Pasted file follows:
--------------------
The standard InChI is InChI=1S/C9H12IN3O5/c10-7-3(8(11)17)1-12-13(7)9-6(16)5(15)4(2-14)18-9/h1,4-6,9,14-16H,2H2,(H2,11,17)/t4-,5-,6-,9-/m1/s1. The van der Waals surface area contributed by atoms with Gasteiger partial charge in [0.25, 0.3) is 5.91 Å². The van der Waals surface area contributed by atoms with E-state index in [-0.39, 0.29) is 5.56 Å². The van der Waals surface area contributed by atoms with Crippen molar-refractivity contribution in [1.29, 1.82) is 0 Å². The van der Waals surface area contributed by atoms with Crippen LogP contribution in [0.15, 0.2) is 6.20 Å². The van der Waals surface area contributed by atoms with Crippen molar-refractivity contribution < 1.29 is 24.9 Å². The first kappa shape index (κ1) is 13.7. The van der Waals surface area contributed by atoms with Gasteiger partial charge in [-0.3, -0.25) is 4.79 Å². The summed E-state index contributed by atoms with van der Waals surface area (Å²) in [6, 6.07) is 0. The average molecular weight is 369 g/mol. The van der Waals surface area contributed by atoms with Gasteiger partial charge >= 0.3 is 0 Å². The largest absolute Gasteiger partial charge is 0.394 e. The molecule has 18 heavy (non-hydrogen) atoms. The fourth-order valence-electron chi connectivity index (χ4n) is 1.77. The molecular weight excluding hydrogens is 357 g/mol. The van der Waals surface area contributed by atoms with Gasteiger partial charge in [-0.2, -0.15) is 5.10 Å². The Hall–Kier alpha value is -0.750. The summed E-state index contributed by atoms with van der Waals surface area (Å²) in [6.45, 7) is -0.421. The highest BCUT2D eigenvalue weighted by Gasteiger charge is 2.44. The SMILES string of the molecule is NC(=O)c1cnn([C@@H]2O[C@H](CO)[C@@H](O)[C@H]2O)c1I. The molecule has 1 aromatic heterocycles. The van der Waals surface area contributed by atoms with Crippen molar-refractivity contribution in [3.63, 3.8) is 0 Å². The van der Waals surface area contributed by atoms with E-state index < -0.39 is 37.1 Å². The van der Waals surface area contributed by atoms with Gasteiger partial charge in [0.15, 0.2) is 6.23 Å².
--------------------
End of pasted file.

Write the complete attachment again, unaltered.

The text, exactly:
The standard InChI is InChI=1S/C9H12IN3O5/c10-7-3(8(11)17)1-12-13(7)9-6(16)5(15)4(2-14)18-9/h1,4-6,9,14-16H,2H2,(H2,11,17)/t4-,5-,6-,9-/m1/s1. The van der Waals surface area contributed by atoms with Gasteiger partial charge in [0.25, 0.3) is 5.91 Å². The van der Waals surface area contributed by atoms with E-state index in [-0.39, 0.29) is 5.56 Å². The van der Waals surface area contributed by atoms with Crippen molar-refractivity contribution in [1.29, 1.82) is 0 Å². The van der Waals surface area contributed by atoms with Crippen LogP contribution in [0.15, 0.2) is 6.20 Å². The van der Waals surface area contributed by atoms with Crippen molar-refractivity contribution < 1.29 is 24.9 Å². The first kappa shape index (κ1) is 13.7. The van der Waals surface area contributed by atoms with Gasteiger partial charge in [-0.3, -0.25) is 4.79 Å². The summed E-state index contributed by atoms with van der Waals surface area (Å²) in [6, 6.07) is 0. The average molecular weight is 369 g/mol. The van der Waals surface area contributed by atoms with Gasteiger partial charge >= 0.3 is 0 Å². The largest absolute Gasteiger partial charge is 0.394 e. The molecule has 18 heavy (non-hydrogen) atoms. The fourth-order valence-electron chi connectivity index (χ4n) is 1.77. The molecular weight excluding hydrogens is 357 g/mol. The van der Waals surface area contributed by atoms with Gasteiger partial charge in [-0.2, -0.15) is 5.10 Å². The Hall–Kier alpha value is -0.750. The summed E-state index contributed by atoms with van der Waals surface area (Å²) in [6.45, 7) is -0.421. The highest BCUT2D eigenvalue weighted by Gasteiger charge is 2.44. The SMILES string of the molecule is NC(=O)c1cnn([C@@H]2O[C@H](CO)[C@@H](O)[C@H]2O)c1I. The molecule has 1 aromatic heterocycles. The van der Waals surface area contributed by atoms with Crippen molar-refractivity contribution in [3.63, 3.8) is 0 Å². The van der Waals surface area contributed by atoms with E-state index < -0.39 is 37.1 Å². The van der Waals surface area contributed by atoms with Gasteiger partial charge in [0.15, 0.2) is 6.23 Å².